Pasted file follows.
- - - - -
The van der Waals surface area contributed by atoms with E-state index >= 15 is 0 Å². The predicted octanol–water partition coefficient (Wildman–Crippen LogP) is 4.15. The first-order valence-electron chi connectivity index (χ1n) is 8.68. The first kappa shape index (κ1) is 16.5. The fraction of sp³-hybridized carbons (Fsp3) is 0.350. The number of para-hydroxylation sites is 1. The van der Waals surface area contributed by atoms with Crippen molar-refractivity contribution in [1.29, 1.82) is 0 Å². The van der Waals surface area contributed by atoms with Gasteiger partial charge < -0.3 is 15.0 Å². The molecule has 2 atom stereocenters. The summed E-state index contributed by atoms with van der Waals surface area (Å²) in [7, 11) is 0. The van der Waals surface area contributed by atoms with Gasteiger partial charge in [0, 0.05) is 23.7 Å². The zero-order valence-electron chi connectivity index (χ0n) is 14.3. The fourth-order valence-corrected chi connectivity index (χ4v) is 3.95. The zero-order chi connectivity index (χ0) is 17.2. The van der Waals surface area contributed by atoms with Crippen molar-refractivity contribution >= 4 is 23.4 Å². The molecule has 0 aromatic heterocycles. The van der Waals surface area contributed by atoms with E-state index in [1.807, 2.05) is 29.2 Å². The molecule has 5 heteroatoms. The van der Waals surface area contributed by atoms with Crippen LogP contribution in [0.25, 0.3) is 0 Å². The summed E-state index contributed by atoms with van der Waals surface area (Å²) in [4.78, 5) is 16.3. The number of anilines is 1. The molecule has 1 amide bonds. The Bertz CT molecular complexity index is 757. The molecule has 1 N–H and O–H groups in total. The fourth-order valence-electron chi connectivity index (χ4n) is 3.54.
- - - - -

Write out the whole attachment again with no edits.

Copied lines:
The van der Waals surface area contributed by atoms with E-state index >= 15 is 0 Å². The predicted octanol–water partition coefficient (Wildman–Crippen LogP) is 4.15. The first-order valence-electron chi connectivity index (χ1n) is 8.68. The first kappa shape index (κ1) is 16.5. The fraction of sp³-hybridized carbons (Fsp3) is 0.350. The number of para-hydroxylation sites is 1. The van der Waals surface area contributed by atoms with Crippen molar-refractivity contribution in [1.29, 1.82) is 0 Å². The van der Waals surface area contributed by atoms with Gasteiger partial charge < -0.3 is 15.0 Å². The molecule has 2 atom stereocenters. The summed E-state index contributed by atoms with van der Waals surface area (Å²) in [7, 11) is 0. The van der Waals surface area contributed by atoms with Gasteiger partial charge in [0, 0.05) is 23.7 Å². The zero-order valence-electron chi connectivity index (χ0n) is 14.3. The fourth-order valence-corrected chi connectivity index (χ4v) is 3.95. The zero-order chi connectivity index (χ0) is 17.2. The van der Waals surface area contributed by atoms with Crippen molar-refractivity contribution >= 4 is 23.4 Å². The molecule has 0 aromatic heterocycles. The van der Waals surface area contributed by atoms with E-state index in [1.807, 2.05) is 29.2 Å². The molecule has 5 heteroatoms. The van der Waals surface area contributed by atoms with Crippen LogP contribution in [0.25, 0.3) is 0 Å². The summed E-state index contributed by atoms with van der Waals surface area (Å²) in [4.78, 5) is 16.3. The number of anilines is 1. The molecule has 1 amide bonds. The Bertz CT molecular complexity index is 757. The molecule has 1 N–H and O–H groups in total. The fourth-order valence-electron chi connectivity index (χ4n) is 3.54.